Art And Culture

Clouds of Imagination in Farahani’s Exhibit

Art & Culture Desk
Mehdi Hosseini spent two years to prepare his personal version from Ferdowsi’s epic Book of Kings.Mehdi Hosseini spent two years to prepare his personal version from Ferdowsi’s epic Book of Kings.

This is art because the artist says it's art, declared French artist Marcel Duchamp about his famous Bicycle Wheel in 1913.

A parallel reference of the Duchampian definition is made by Foad Farahani, curator of the exhibition 'Book as House' which opened on August 26. "An artist's book is an artist's book if its creator says so," he says about the exhibit.

The definition is wildly liberal, so is the exhibition sponsored by Charsoo Institute of Art and Culture and hosted by Aaran Projects, also known as Aaran Art Gallery.

Just like the wide range of its curator's activities, the exhibits defy categorization. One may expect to find artistic creations in the general form of books, but as Farahani told the Financial Tribune, "An artist's book may resemble a book structurally or conceptually."

  Inside the Gallery

Conceptual it is. The first turn in the corridor of the underground gallery has a nice surprise for visitors: 'Difficult Forests' by experimental Germany-based artist Sina Seifee, 33. The video art is projected on a wall, showing footages and pictures of Seifee's travel to the Amazon region in 2013, with a profusion of overlaid texts and graphics that help the artist share his impressions.

A few steps down and the iconic work by Adelaide-based contemporary artist Hossein Valamanesh, 66, can be seen on an empty wall. It is named 'Book of Ideas', a dot grid notebook whose dots are punched to let in pins. The inserted pins read 'NO IDEA'.


Next is an elegant table containing three piles of documents called 'Immigration Status,' an installation by painter and graphic artist Saeed Ravanbakhsh, 49, manager of the Charsoo Institute. The documents are from Iran, Europe and the US. They are tokens of the artist's experiences in three different parts of the world. When one travels from one place to another, "one is influenced and absorbs a bit of the culture" to make a new combination, Ravanbakhsh writes of his work.

Another work that shares personal pieces of life was 'Memories' by graphic designer Saed Meshki, 52. His work linked pages of a personal phonebook to a number of photos, notes and raw materials from previous projects. "Sometimes, a piece of paper, a note or a number takes one back to the past, to bitter or sweet memories, fears, anxieties, joys or sorrows." This is how Meshki describes his works.

  Art Book in Traditional Sense

Among the featured works at the exhibition, the closest to a traditional artist's book were The 'Shahnameh of Mehdi' and 'The Beautiful Ones Burn in Fire' by Mehdi Hosseini and Homa Delvaray respectively.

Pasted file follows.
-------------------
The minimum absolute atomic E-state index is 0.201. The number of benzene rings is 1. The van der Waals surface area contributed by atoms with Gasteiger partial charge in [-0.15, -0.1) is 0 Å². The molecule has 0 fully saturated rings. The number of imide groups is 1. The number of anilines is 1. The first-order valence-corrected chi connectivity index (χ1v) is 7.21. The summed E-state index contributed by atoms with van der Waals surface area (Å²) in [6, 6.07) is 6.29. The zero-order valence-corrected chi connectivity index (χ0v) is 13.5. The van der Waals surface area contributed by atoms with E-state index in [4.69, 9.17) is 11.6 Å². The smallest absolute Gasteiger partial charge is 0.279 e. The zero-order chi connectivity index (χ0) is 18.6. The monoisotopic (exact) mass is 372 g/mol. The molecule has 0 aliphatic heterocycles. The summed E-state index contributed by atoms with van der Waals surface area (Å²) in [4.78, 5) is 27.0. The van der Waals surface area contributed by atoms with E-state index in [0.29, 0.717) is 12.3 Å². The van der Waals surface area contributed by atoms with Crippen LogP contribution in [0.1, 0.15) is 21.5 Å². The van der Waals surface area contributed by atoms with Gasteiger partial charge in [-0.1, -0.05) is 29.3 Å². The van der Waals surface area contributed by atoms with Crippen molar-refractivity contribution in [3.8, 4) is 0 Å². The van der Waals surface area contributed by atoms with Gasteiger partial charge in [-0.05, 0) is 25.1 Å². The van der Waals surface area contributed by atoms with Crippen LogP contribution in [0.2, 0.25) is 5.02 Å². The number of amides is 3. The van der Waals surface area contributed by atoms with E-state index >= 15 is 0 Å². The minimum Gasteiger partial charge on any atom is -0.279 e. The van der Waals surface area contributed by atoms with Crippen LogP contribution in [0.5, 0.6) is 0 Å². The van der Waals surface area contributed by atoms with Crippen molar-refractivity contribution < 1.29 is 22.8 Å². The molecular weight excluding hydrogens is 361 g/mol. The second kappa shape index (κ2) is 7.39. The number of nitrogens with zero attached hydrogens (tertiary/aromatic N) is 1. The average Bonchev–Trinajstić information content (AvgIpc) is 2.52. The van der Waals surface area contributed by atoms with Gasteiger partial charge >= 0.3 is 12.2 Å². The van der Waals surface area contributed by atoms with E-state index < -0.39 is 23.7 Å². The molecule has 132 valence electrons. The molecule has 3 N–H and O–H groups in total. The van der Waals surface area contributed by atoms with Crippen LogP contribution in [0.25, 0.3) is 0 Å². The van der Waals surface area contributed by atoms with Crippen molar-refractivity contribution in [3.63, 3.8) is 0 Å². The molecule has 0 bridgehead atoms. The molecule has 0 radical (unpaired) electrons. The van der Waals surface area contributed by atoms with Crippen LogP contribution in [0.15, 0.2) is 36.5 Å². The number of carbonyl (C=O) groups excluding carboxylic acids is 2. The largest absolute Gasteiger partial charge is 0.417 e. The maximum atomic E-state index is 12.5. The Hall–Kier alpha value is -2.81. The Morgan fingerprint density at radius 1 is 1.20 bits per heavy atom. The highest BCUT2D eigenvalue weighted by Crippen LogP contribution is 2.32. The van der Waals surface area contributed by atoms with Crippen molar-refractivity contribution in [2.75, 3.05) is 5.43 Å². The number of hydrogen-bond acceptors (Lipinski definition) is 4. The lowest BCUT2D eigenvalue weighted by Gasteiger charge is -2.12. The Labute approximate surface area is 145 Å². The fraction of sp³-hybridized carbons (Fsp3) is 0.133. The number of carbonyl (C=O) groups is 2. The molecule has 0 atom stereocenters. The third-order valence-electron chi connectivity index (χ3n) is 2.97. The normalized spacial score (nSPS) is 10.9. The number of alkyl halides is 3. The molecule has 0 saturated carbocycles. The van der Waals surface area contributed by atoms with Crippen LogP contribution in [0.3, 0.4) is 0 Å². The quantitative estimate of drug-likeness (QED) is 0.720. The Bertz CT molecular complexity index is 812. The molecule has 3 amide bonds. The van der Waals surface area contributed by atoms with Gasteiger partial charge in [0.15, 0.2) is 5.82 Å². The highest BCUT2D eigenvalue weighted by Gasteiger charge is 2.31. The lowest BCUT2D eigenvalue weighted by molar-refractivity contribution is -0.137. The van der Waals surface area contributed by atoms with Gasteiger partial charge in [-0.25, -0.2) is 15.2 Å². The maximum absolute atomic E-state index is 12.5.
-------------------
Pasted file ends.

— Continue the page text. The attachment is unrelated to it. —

Hosseini spent two years to prepare his personal version from Ferdowsi's epic Book of Kings. It is a large book with pages of cotton fabric, containing sewn calligraphies of lead verses followed by an illustration of the scenes described.

Delvaray's work is an exquisite screen-printed book with intricate designs resembling electronic circuits. "The deviant ones are found at the corner of their rooms, curled among spiders, syringes and loneliness. And we'll never know why they left us …," she thus addresses the audience in her art book.

 Study on Clouds

Farahani has presented three art books at the event, all part of his extensive project called 'Clouds Study'. Each of the art books starts with a sentence that provokes the imagination and takes the viewer through a number of quality pictures from his observation of the sky and clouds. The binding of the books are designed in a way that enables only a partial opening; thus the reader literally peeks through Farahani's experiences.

There is also a book that takes the reader on a space journey. 'Cosmic Testament' is a scientific poem by painter and designer Maryam Farshad. Another is 'Resolution' by Behzad Motebaheri containing low and high resolution pictures archived in an artistic way.

 Photos with Altered Codes

Photographer and IT expert Milad Parvaz, 28, has presented a synthesis of art and technical knowledge in his "appropriated" version of photographer Mehran Mohajer's works. Parvaz has opened the source codes behind a digital selection of Mohajer's photographs and altered some lines in the scripts. As a result, he has created a distorted version of the photographs which, interestingly, is not devoid of aesthetic values.

And last but not the least is 'The Layers of Being' by painter and multidisciplinary artist Elmira Mirmiran, 31, who has brought an enigmatic box of flat drawers to the exhibition. Pulled out, each drawer reveals an unexpected fine art that makes sense only in combination with others.

The exhibition will run through September 12 at the gallery, located at No 5, Lolagar Alley, Neauphle Le Chateau Street.